Beacon Opinion: The importance of free enterprise

By Marius Lazau
Contributing Writer

For two years in a row, I have skipped the American Free Enterprise Day at Palm Beach Atlantic University. Actually, two years ago, I did stop by, but it was mainly because my friends and I were told there would be free food available. I didn’t really know what the event was about, so that probably doesn’t count.

Last year, I learned the history of AFE and knew all about what was going to happen, but for some reason I thought it was at a different time, so I missed it.

I heard it was great, though, and they had free food again, so I ended up regretting it. This year, I am not exactly in a position to persuade anyone to attend.

Yes, I’m planning on being there, and I hope to see you too. It should be a cool event and I think the food will be free again.

But I am not really worried about who’s going to show up. What I do worry about is the decreasing popularity of the spirit of free enterprise.

It’s kind of hard to defend an abstract concept. However, now more than ever we must not allow apathy to soar. There are some excellent reasons to care.

Here are three of them:

1. It’s not about business. It’s about talent and dedication to a dream.

David Hernandez, who will be honored at the event this year, came here from Cuba with nothing. He used a credit card to start his business, and now he is the CEO of a multi-million dollar company.

Not everyone can do that. But David did it. He had the talent and the energy, and he was willing to take a risk that could have backfired. It was our system of free enterprise that gave him the freedom to try.

Admittedly, David Hernandez is a businessman. But it was this same system that in 1886 allowed Dwight Moody to pursue his dream of starting his Bible institute.

Our system of freedom enabled the New York Philharmonic Orchestra last year to travel to the darkness of Pyongyang and deliver a message of hope and common humanity through their music.

A good friend who is a ministry major told me the other day that she does not believe women should become senior pastors. I told her that I find it highly ironic that she is majoring in a field where, according to her beliefs, she would never be able to reach the top of her profession.

She replied that we don’t all share the same values and that some people aren’t in it for the money. She is right. And I felt bad because, frankly, I kind of forgot that for a minute. But what I am realizing is that the American system of free enterprise is allowing both my friend and I to pursue our different dreams.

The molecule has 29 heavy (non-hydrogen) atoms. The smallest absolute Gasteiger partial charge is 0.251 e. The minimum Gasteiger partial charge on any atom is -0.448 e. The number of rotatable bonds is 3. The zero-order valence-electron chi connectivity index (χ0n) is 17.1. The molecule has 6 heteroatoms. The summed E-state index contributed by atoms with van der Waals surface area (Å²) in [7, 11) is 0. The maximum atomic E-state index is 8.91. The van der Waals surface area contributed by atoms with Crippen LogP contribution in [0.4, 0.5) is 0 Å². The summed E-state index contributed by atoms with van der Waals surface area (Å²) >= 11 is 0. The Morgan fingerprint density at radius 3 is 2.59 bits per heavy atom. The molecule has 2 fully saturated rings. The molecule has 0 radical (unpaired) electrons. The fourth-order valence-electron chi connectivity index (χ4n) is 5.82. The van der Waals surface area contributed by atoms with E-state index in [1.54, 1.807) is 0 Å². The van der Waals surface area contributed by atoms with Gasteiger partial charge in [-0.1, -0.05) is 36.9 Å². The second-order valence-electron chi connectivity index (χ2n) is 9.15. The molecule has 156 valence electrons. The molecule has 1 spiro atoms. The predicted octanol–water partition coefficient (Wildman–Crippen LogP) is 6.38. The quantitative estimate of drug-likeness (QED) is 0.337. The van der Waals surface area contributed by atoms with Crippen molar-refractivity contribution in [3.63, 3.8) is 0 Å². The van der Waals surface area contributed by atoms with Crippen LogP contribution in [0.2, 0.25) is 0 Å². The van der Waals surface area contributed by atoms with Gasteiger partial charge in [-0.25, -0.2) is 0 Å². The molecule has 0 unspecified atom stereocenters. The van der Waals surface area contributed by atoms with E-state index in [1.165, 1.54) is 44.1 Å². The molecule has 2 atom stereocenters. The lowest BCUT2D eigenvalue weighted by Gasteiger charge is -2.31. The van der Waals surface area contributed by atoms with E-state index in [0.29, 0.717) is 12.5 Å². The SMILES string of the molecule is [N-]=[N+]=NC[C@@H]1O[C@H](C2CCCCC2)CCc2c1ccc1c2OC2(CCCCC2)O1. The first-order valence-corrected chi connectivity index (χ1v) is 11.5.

2. It’s not about money. It’s about being rewarded for your work.

Everyone needs incentives to do well. It is unfair that, on average, teachers and musicians don’t earn as much as accountants or company executives. But I think the answer is not to decrease the salaries of businesspeople. What good would that do? It would reduce donations to charities and creative arts and it would also not help teachers at all.

Instead, maybe we should work to increase the rewards for the creative professions, and not be so harsh on the business types.

3. It’s not us vs. them. It’s about a shared freedom.

If you are tempted to think that American Free Enterprise Day is simply an occasion to celebrate wealthy donors who help PBA, resist the temptation.

One day, your student loans will be paid off and you will begin achieving your dreams.
On that day, you may find a new appreciation for the freedom you’ve enjoyed to pursue your calling. Their freedom to do what they want is your freedom to do what you want.

From what I hear, becoming a millionaire when you start with little is no easy task. You and I may not want to work 65 to 70 hours a week for the next 30 years to build a business.

But if someone has that kind of dedication, I think they should have the freedom to pursue what they want. After all, they are trading their lives for it.

People like Karl Marx have suggested that capitalists have achieved their dreams on the backs of the working class. Therefore, the thinking goes, the workers of the world should rise against the “capitalist pigs” and end the abuse.

Today’s reality suggests the opposite. If anything, normal folks thrive because of capitalists. It is the capitalists’ entrepreneurship and financial resources that brought us everything from iTunes and Publix to jet skis.

Because a businessperson took a risk, today we have affordable missions trips and quick Facebook updates when traveling on choir tours.

The system of free enterprise that allows businesspeople to succeed is the same system that enables the rest of us to do our own thing. Unfortunately, freedom is an anomaly in history and one day we may wake up and find that it is gone.

That is something we should all care about.


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